EA: From a practical standpoint engaging and working with provincial theatres pose some logistical difficulties, but with the pandemic came this idea of their filming their own work, which has opened up the possibility of more easily presenting it. And because the director of the stage production is often overseeing the film production, you get a finished product which often transcends typical theatre HD, a fuller vision of the work, at least. In working with lesser known theatre companies we lose some of the cache that comes with presenting something with a well-known set of actors, but we gain in other ways, particularly in shedding light on some really terrific productions.
IY: In your experience, how do the artists perceive the multimedia / HD TV form of their productions? Have you had conversations with directors, actors, designers, producers about their feelings on this digital extension of live performances? Additionally, since the launch of Stage Russia, has the audience of your shows changed, and how? What would you describe your target audience of the future?
EA: Ha! With a great deal of indifference! They’re thankful to us for getting their work out into the world, but that’s about the most, excitement-wise, I get from them. The idea of a film being made from a performance is antithetical to their perception of theatre, and, really, I understand. What we do, what the Met Opera does, or the National Theatre, it’s not meant to replace the living breathing atmosphere of a live performance. It can’t. It’s okay. We serve another purpose, which is useful in its own right. Our US/UK cinema audiences haven’t really changed much over the last five years, but we’ve brought in an entirely new crowd, far more international and younger, via streaming. And then we also work extensively with professors and educational streaming platforms, which has brought us an exciting third demographic. That, I hope, points us in the right direction for the future.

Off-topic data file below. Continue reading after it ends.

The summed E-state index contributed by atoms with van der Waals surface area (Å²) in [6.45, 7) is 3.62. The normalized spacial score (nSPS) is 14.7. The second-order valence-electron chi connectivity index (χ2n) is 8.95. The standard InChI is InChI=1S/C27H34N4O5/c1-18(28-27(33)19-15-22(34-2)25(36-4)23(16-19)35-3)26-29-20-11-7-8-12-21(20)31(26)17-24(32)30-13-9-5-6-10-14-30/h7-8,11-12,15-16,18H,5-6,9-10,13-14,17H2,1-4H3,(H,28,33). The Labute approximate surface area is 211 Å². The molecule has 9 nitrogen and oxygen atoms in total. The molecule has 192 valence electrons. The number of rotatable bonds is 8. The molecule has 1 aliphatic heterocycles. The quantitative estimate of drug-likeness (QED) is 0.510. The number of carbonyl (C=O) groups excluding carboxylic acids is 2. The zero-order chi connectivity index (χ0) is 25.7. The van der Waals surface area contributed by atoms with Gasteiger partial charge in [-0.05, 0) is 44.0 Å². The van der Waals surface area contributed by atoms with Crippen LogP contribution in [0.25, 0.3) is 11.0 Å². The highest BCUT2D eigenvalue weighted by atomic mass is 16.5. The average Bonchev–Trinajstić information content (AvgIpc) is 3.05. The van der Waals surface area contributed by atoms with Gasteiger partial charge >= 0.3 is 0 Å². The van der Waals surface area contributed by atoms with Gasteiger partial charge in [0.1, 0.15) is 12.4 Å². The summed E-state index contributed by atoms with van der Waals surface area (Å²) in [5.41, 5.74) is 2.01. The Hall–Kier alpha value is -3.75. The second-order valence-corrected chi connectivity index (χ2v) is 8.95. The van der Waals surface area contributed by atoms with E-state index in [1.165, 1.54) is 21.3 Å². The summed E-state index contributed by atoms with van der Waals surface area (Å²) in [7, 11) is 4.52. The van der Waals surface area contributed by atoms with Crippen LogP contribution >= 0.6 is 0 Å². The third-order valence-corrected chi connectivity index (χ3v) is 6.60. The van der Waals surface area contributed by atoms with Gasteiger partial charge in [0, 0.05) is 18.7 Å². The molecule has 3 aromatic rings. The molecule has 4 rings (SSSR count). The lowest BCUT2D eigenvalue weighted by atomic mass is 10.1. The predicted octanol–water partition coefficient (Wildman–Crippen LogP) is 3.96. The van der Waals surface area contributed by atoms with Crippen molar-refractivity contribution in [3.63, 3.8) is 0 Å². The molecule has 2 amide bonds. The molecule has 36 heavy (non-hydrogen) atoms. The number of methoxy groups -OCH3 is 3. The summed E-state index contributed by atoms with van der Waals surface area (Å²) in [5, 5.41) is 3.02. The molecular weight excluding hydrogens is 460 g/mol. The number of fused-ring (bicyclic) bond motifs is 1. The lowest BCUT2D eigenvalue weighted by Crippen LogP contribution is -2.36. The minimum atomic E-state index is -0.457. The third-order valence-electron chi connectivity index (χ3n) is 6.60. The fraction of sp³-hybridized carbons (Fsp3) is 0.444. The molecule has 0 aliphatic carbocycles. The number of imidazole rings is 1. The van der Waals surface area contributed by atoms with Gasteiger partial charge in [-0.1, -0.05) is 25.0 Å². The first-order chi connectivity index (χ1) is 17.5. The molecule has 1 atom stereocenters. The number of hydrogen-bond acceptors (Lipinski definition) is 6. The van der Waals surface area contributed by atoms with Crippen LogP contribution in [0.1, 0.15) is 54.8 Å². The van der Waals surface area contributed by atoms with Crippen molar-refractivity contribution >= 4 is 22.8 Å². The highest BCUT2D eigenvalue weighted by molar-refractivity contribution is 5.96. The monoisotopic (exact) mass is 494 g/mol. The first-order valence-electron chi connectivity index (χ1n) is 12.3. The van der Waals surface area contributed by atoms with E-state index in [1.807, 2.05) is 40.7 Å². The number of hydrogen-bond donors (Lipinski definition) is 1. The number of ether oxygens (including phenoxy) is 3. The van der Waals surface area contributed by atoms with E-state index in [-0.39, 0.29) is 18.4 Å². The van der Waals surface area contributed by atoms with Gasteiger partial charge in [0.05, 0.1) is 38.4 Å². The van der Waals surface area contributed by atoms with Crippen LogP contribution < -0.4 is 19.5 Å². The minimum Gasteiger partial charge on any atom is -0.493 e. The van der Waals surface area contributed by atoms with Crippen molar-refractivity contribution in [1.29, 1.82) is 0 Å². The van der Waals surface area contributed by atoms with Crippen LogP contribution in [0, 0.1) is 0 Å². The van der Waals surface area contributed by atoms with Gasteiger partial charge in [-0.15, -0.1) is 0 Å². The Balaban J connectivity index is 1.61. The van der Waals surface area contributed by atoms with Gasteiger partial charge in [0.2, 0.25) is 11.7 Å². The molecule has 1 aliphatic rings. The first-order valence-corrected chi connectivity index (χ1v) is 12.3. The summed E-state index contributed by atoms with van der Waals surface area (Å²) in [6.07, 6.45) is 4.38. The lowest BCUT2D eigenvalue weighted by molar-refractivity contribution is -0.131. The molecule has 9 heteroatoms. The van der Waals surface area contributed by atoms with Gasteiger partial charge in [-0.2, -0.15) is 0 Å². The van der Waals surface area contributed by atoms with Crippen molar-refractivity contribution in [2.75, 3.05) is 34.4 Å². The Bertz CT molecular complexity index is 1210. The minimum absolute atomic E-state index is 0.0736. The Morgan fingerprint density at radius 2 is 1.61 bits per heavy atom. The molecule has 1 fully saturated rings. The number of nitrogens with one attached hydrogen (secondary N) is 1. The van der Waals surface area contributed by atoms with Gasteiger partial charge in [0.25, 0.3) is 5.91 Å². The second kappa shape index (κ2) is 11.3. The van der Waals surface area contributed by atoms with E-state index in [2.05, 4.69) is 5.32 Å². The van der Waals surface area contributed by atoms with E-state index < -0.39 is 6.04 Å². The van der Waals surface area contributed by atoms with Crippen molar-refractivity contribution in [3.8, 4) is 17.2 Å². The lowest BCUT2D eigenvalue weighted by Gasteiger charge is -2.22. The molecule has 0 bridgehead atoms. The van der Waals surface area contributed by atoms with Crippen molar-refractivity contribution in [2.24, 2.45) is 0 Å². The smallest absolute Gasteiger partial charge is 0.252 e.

IY: How would you describe the role theatre plays in Russian life today? How does it differ from live theatre’s role in American culture, in your opinion? What, if anything, could the two cultures learn from each other’s theatre?
EA: If you’re comparing the Russian theatre system to local American theatre companies, the differences are less stark than comparing it with, say, Broadway, at least in terms of a repertoire approach. Financially, however, Russian theatre, as I mentioned, is propped up by governmental funding, whereas their US counterparts are often left to their own devices. This support begets a sense of art is an integral part of society. On the flip side, the bureaucracy involved in that can occasionally tend toward pencil pushing at the expense of artistic vision. There’s a delicate balance involved. Coincidentally, every performance we chose for this season is from either a private production company or from a non-profit theatre. You can take the American out of America, I guess, but you can’t take America out of the American.
This post was written by the author in their personal capacity.The opinions expressed in this article are the author’s own and do not reflect the view of The Theatre Times, their staff or collaborators.